Lifetime Achievement Award – Awarded Posthumously
Dr. W. Morven Gentleman (1942 – 2018) had a long and successful career focused on numeric and statistical computation software engineering. In his work as a faculty member at the University of Waterloo (1969-1983) and Dalhousie University (2000-2008), Dr. Gentleman helped build world-class computer science departments that shaped future generations of computer scientists. His positions at Bell Telephone Laboratories (1965-1970) and the National Research Council of Canada (NRC, 1983-2000) allowed him to improve Canadian software research and development by sustaining productive collaborations between academia and industry.
A dedication to applied computer science
Dr. Gentleman’s contributions to computer science might have never happened had it not been for a twist in Canadian history.
“Morven wanted to go into aeronautical engineering,” explains Katherine Riordon, who was married to Dr. Gentleman for more than 35 years. “But, he was entering his career when Canada eliminated their aeronautics program with the end of the Avro Arrow. He decided on applied mathematics and found his love of the practical side of computer engineering.”
Dr. Gentleman pursued his undergraduate studies in Mathematical Physics at McGill University and went on to Princeton University on a Woodrow Wilson scholarship. He earned a PhD in Mathematics in 1965 under John Tukey. He then went on to work at Bell Labs in New Jersey and the National Physical Laboratory (NPL) in Teddington, UK. He returned to Canada to take on a faculty position at the University of Waterloo, where he established the Software Development Group.
In 2000, Dr. Gentleman returned to academia and joined the Faculty of Computer Science at Dalhousie University as the director of the Global Information Networking Institute (GINI). He also returned to teaching and remained dedicated to his students. Riordon recalls his graduate students reaching out to him even after he retired from Dalhousie in 2008.
“He really liked working with his graduate students and would be on the phone for hours helping them out. He could address any aspect of mathematics and computer science.”
A devoted father and mentor
Dr. Gentleman’s approach to teaching was also instrumental for his own family. He supplemented his daughters’ mathematical education from kindergarten through university.
“My undergraduate engineering program included 12 math classes. I often found the professors’ explanations confusing. So I got Dad to teach me the math on the phone, late at night,” says Wendy Gentleman. “He did remote learning before there was remote learning. Dad was so effective that that I’m now an engineering professor, and I’m teaching my students math the way Dad did for me.”
When he retired in 2008, Dr. Gentleman’s younger daughter, Jennifer Gentleman, designed a hoodie to thank and recognize him for all his math help over the years. The bright green hoodie was emblazoned with “McMorven University” in large white letters on the back.
Although Dr. Gentleman’s life’s work was dedicated to mathematics and computer science, he did not have expectations for his children to follow his same pursuits.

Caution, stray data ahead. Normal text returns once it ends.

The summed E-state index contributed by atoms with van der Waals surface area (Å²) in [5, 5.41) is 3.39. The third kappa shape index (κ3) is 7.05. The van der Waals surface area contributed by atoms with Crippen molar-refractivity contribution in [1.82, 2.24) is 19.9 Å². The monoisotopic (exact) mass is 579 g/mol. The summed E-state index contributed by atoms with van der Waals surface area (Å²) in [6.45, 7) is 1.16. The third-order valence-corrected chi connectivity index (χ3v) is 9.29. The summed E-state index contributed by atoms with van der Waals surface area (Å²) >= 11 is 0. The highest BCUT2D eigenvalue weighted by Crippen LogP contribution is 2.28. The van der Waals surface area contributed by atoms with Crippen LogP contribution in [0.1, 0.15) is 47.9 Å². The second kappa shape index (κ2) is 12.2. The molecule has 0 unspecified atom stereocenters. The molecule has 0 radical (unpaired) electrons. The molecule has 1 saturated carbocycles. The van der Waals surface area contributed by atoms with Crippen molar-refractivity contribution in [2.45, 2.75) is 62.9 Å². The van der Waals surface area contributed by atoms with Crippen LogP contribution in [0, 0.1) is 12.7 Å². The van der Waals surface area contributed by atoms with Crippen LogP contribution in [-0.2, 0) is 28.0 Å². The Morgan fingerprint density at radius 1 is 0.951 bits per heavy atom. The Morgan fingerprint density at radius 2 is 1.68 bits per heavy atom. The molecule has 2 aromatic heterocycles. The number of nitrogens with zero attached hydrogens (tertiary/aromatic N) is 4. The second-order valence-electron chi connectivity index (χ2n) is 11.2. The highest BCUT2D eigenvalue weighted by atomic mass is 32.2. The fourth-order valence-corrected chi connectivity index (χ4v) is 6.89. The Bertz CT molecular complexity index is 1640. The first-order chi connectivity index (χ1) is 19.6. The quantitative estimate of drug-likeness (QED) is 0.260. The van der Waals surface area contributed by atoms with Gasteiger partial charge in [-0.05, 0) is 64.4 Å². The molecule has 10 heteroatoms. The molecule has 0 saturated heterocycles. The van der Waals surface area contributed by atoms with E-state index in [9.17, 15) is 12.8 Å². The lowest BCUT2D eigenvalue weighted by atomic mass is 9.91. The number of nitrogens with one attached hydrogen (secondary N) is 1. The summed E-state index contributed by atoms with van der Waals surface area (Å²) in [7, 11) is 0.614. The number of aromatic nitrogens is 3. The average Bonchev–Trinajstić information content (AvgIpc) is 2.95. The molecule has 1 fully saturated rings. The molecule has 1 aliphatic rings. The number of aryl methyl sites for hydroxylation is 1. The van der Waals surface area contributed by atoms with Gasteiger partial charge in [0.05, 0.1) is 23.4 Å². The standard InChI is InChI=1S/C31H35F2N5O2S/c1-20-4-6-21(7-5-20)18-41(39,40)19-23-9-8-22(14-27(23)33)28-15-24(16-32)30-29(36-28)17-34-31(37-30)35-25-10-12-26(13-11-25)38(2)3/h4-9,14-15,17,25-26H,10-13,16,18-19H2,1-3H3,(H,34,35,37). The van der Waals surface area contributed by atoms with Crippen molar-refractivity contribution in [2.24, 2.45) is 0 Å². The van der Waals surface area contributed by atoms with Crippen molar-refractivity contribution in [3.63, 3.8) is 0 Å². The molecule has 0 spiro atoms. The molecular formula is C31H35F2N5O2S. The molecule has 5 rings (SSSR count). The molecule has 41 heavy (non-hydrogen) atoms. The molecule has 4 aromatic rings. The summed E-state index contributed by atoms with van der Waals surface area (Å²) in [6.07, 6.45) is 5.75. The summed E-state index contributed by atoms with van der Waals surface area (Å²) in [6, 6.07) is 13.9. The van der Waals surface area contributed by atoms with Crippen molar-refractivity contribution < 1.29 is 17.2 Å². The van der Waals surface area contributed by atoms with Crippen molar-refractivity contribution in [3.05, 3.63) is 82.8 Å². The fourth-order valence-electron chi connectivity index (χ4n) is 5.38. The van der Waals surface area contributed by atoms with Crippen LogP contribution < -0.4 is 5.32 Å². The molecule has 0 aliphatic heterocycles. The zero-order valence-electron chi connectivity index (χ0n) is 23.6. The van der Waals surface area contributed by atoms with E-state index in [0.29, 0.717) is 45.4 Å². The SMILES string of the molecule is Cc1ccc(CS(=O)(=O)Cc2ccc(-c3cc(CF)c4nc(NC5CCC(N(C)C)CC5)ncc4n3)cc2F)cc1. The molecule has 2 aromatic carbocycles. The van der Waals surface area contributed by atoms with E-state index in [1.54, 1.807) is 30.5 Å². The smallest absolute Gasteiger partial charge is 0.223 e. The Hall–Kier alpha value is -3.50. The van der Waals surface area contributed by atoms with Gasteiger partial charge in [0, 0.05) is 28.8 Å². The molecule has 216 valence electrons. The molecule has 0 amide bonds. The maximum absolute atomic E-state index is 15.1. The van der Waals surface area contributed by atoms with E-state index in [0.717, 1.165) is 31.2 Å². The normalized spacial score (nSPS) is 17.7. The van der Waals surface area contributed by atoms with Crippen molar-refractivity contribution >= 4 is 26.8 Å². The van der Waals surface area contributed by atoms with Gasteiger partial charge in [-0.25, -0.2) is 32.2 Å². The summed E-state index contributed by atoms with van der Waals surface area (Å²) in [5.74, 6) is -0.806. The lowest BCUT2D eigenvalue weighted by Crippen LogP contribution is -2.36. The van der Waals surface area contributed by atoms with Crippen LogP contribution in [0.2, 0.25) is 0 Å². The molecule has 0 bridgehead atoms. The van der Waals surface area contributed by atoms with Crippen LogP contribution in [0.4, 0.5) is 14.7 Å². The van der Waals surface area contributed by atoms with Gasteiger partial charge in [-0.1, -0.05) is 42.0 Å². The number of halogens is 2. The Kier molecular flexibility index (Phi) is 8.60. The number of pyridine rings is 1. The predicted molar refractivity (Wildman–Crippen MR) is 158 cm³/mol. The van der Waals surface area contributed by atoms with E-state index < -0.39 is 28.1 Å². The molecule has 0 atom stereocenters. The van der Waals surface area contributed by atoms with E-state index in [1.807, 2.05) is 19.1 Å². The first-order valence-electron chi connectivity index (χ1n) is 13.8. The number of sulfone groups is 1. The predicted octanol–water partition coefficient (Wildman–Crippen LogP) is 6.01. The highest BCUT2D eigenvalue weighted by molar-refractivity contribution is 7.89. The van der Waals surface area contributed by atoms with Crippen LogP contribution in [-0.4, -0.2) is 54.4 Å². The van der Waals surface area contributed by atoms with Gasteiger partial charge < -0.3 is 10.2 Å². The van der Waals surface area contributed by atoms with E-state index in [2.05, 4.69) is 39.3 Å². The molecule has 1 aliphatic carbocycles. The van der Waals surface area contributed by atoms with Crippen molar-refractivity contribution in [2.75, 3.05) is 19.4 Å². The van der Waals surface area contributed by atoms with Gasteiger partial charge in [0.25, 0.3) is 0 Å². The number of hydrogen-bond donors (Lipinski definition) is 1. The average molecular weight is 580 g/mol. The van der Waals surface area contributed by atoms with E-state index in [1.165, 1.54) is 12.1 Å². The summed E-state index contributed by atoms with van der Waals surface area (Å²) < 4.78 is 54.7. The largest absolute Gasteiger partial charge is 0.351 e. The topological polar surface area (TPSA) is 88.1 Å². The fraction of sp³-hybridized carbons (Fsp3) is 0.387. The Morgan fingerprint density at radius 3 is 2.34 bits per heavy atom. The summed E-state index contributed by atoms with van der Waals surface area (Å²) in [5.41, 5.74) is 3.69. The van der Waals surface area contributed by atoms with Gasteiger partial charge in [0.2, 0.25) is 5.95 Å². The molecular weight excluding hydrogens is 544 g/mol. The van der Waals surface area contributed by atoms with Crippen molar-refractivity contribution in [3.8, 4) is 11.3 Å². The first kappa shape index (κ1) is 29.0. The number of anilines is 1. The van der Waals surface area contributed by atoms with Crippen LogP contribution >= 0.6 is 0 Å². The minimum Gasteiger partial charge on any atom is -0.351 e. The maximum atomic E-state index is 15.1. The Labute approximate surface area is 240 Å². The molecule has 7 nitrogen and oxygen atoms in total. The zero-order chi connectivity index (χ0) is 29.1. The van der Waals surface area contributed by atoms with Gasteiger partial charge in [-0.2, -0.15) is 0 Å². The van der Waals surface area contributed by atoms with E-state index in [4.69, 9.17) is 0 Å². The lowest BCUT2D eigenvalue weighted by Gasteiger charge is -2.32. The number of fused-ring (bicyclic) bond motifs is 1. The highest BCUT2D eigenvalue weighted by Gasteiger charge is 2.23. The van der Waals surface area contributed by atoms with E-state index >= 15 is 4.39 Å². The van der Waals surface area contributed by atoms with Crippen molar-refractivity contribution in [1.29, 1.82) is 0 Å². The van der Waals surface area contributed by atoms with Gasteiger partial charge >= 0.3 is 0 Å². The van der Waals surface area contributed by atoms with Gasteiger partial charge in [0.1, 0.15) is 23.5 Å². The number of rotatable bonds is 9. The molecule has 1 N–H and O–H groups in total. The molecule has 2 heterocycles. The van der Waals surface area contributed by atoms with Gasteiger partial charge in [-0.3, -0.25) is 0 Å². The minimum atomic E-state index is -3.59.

“Dad’s influence on me was much more than simply explaining math,” says Wendy Gentleman. He supported me in whatever I wanted to do, and he encouraged me to be adventurous and strive to achieve my dreams. He was an inspirational role model for all facets of life.”
A love of nature and a unique sense of fashion
Although Dr. Gentleman was dedicated to his research, he held many interests outside of computer science.
“Dad’s work was vitally important to him,” says Wendy Gentleman. “But he also had many interests, including boating, history, politics, word-play and puzzles. He was definitely not a one dimensional person.”
Riordon describes the many activities Dr. Gentleman like to pursue outside of his research and most took place in nature.
“For a prairie boy, he was never happy without easy access to water, preferably lakes. Morven could not live without a cottage on a lake, loved sailing or canoeing into the sunset. A mathematician, yes, to his core, but a romantic at heart.”
Dr. Gentleman was also known for his sense of humour, his encyclopedic knowledge on a variety of topics and his own particular fashion sense.
“Morven did not do suits. Under extreme duress, he would wear a tweed jacket. When I first met him, it surprised me that he didn’t even dress up for meetings with foreign dignitaries, many of whom came to visit his lab at NRC. He assured me that his outfit was that of any serious computer scientist, namely t-shirts and sneakers. At his memorial, each colleague who got up to give a eulogy mentioned the white sneakers, worn on all occasions.”
At his memorial, Dr. Gentleman was also aptly remembered for his brilliance. Riordon shared a tribute made by Dr. Maurice Cox, Dr. Gentleman’s colleague and close friend from the National Physical Laboratory.
Dr. Cox wrote: “Morven was one of the brightest people I have ever known: his all-round knowledge of mathematics, statistics, numerical analysis, IT, etc. was amazing. He also found time (I don’t know how) to follow politics, especially British politics, and always had something profound to say.”
When asked how Dr. Gentleman would react to receiving this Lifetime Achievement Award, both Riordon and Gentleman believe he would have been honoured by the recognition.
“He would have been thrilled by the award,” says Riordon. “It would have meant a lot to him. His family really appreciates it.”
“He would have been excited, honoured and proud,” says Wendy Gentleman. “But, he was not primarily motivated by formal recognition of his contributions. Rather, he would have mostly loved getting the award in order to be at the ceremony and share ideas with the other recipients and attendees.”
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